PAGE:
Solar winds are a hot topic in the HPC world right now, with supercomputer-powered research spanning from the Princeton Plasma Physics Laboratory (which used Oak Ridge’s Titan system) to University College London (which used resources from the DiRAC HPC facility). One of the larger efforts is a $3.2 million initiative led by the University of Alabama in Huntsville (UAH), which last September began a three-year effort to develop space weather prediction software in partnership with an array of supercomputer resources. Now, the team’s efforts are bearing fruit.
Space weather is dangerous to spaceborne electronics – including satellites – and to infrastructure like communications networks on Earth. “Space weather requires a real-time product so we can predict impacts before an event, not just afterward,” said Nikolai Pogorelov, principal investigator for the project and a professor of space science at UAH, in an interview with Aaron Dubrow of the Texas Advanced Computing Center (TACC). “We don’t think about it, but electrical communication, GPS and everyday gadgets can be affected by extreme space weather effects.”
The research is being assisted by supercomputers from the NASA Advanced Supercomputing Facility, the San Diego Supercomputer Center (SDSC) and TACC. At TACC, the researchers have been using Frontera, which delivers 23.5 Linpack petaflops and places in the top ten supercomputers on the Top500.
These resources are being levied to study backstreaming ions, which are carried away from the sun by the magnetized plasma of the solar winds. The researchers find these particles useful in predicting the time and size of coronal mass ejections (major solar weather events). These simulations, run primarily on Frontera, are recreating the phenomenon and comparing the results to observations from the Voyager 1 and 2 probes. “Some non-thermal particles can be further accelerated to create solar energetic particles that are particularly important for space weather conditions on Earth and for people in space,” he said.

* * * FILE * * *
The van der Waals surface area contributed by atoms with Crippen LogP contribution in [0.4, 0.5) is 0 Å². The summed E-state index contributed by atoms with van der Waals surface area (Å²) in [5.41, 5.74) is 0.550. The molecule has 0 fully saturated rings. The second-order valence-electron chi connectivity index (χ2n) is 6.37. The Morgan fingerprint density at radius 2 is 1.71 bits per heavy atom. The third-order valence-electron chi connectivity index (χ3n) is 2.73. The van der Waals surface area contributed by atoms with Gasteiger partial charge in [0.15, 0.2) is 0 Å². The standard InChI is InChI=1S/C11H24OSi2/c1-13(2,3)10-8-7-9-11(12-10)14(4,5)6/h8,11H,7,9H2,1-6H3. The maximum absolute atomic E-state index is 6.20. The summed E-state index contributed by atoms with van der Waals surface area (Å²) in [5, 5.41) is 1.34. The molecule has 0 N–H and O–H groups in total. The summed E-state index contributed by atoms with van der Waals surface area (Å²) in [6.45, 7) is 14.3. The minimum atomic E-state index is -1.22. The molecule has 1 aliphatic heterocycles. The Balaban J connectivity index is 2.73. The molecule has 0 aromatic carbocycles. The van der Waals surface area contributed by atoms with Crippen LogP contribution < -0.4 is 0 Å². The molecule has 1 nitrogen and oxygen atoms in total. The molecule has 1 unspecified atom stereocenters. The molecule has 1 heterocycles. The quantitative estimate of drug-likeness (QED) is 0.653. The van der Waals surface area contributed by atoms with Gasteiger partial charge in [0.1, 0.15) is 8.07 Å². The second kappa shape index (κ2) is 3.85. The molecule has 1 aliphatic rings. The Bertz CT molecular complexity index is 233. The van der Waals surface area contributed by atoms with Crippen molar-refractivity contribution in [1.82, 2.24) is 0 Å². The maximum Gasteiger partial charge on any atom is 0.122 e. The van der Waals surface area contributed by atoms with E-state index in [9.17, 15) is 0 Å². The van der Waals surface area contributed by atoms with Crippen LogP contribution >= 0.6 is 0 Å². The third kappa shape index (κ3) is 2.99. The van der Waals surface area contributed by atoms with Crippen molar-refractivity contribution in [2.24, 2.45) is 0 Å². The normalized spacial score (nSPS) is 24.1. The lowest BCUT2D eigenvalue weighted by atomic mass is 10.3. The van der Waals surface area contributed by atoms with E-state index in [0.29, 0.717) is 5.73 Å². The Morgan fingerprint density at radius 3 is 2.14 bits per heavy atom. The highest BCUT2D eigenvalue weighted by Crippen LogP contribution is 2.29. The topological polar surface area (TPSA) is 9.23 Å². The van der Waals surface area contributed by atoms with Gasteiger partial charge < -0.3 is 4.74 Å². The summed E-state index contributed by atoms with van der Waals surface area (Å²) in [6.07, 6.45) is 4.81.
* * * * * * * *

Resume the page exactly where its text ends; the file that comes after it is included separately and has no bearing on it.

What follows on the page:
“Fifteen years ago, we didn’t know that much about the interstellar medium or solar wind properties,” Pogorelov said. “We have so many observations available today, which allow us to validate our codes and make them much more reliable.”
“This research, blending intricate science, advanced computing and exciting observations, will advance our understanding of how the sun drives space weather and its effects on Earth,” added Mangala Sharma, director of the Space Weather program at the National Science Foundation (NSF). “The work will help scientists predict space weather events and build our nation’s resilience against these potential natural hazards.”
For Pogorelov, this research is just the beginning of a surge in newly high-resolution research on space weather, enabled by data from instruments like the Solar Wind Electrons, Protons and Alphas (SWEAP) instrument aboard the Parker Solar Probe.
“No doubt, in years to come, the quality of data from the photosphere and solar corona will be improved dramatically, both because of new data available and new, more sophisticated ways to work with data,” he said. “We’re trying to build software in a way that if a user comes up with better boundary conditions from new science missions, it will be easier for them to integrate that information.”
To learn more, read the article by TACC’s Aaron Dubrow here.